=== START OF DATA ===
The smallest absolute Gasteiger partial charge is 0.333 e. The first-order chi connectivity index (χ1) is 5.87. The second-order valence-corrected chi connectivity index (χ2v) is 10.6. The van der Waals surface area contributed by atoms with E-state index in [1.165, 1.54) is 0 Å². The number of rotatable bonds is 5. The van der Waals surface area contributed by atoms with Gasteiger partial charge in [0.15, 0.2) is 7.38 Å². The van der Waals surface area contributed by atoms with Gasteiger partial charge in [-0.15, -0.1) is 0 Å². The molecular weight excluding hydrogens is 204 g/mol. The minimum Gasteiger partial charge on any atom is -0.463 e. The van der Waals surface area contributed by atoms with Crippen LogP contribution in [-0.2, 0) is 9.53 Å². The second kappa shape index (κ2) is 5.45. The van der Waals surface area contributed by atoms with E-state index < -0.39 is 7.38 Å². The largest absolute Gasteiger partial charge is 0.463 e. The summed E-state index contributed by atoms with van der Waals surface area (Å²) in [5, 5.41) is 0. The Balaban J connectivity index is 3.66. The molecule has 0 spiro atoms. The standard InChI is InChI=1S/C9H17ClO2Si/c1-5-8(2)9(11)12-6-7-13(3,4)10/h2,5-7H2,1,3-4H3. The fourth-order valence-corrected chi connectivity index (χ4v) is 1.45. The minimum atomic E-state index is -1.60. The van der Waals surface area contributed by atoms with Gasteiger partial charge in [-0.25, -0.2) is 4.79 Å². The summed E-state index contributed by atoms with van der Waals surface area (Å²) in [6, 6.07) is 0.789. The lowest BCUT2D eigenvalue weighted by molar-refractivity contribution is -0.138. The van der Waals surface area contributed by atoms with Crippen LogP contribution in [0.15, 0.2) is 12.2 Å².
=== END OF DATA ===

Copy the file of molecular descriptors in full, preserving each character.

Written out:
The smallest absolute Gasteiger partial charge is 0.333 e. The first-order chi connectivity index (χ1) is 5.87. The second-order valence-corrected chi connectivity index (χ2v) is 10.6. The van der Waals surface area contributed by atoms with E-state index in [1.165, 1.54) is 0 Å². The number of rotatable bonds is 5. The van der Waals surface area contributed by atoms with Gasteiger partial charge in [0.15, 0.2) is 7.38 Å². The van der Waals surface area contributed by atoms with Gasteiger partial charge in [-0.15, -0.1) is 0 Å². The molecular weight excluding hydrogens is 204 g/mol. The minimum Gasteiger partial charge on any atom is -0.463 e. The van der Waals surface area contributed by atoms with Crippen LogP contribution in [-0.2, 0) is 9.53 Å². The second kappa shape index (κ2) is 5.45. The van der Waals surface area contributed by atoms with E-state index < -0.39 is 7.38 Å². The largest absolute Gasteiger partial charge is 0.463 e. The summed E-state index contributed by atoms with van der Waals surface area (Å²) in [5, 5.41) is 0. The Balaban J connectivity index is 3.66. The molecule has 0 spiro atoms. The standard InChI is InChI=1S/C9H17ClO2Si/c1-5-8(2)9(11)12-6-7-13(3,4)10/h2,5-7H2,1,3-4H3. The fourth-order valence-corrected chi connectivity index (χ4v) is 1.45. The minimum atomic E-state index is -1.60. The van der Waals surface area contributed by atoms with Gasteiger partial charge in [-0.25, -0.2) is 4.79 Å². The summed E-state index contributed by atoms with van der Waals surface area (Å²) in [6, 6.07) is 0.789. The lowest BCUT2D eigenvalue weighted by molar-refractivity contribution is -0.138. The van der Waals surface area contributed by atoms with Crippen LogP contribution in [0.15, 0.2) is 12.2 Å².